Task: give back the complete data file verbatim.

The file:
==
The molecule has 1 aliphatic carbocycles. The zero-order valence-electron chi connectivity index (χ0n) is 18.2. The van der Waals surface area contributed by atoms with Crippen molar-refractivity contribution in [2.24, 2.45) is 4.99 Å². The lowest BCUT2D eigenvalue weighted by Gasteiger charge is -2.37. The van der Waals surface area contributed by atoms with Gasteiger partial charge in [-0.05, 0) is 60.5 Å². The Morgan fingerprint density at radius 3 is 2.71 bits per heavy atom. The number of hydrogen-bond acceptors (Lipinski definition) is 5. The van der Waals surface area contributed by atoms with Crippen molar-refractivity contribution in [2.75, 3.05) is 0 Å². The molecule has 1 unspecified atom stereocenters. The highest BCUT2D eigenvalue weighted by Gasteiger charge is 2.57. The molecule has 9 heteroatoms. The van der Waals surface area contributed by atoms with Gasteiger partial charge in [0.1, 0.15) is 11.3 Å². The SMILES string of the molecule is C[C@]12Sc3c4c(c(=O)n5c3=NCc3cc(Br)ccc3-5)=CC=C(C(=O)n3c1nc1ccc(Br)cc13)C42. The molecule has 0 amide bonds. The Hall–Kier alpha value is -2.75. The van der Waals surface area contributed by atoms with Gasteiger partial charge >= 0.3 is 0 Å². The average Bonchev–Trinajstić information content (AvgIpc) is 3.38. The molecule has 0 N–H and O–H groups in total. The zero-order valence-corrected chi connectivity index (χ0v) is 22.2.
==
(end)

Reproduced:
The molecule has 1 aliphatic carbocycles. The zero-order valence-electron chi connectivity index (χ0n) is 18.2. The van der Waals surface area contributed by atoms with Crippen molar-refractivity contribution in [2.24, 2.45) is 4.99 Å². The lowest BCUT2D eigenvalue weighted by Gasteiger charge is -2.37. The van der Waals surface area contributed by atoms with Gasteiger partial charge in [-0.05, 0) is 60.5 Å². The Morgan fingerprint density at radius 3 is 2.71 bits per heavy atom. The number of hydrogen-bond acceptors (Lipinski definition) is 5. The van der Waals surface area contributed by atoms with Crippen molar-refractivity contribution in [2.75, 3.05) is 0 Å². The molecule has 1 unspecified atom stereocenters. The highest BCUT2D eigenvalue weighted by Gasteiger charge is 2.57. The molecule has 9 heteroatoms. The van der Waals surface area contributed by atoms with Gasteiger partial charge in [0.1, 0.15) is 11.3 Å². The SMILES string of the molecule is C[C@]12Sc3c4c(c(=O)n5c3=NCc3cc(Br)ccc3-5)=CC=C(C(=O)n3c1nc1ccc(Br)cc13)C42. The molecule has 0 amide bonds. The Hall–Kier alpha value is -2.75. The van der Waals surface area contributed by atoms with Gasteiger partial charge >= 0.3 is 0 Å². The average Bonchev–Trinajstić information content (AvgIpc) is 3.38. The molecule has 0 N–H and O–H groups in total. The zero-order valence-corrected chi connectivity index (χ0v) is 22.2.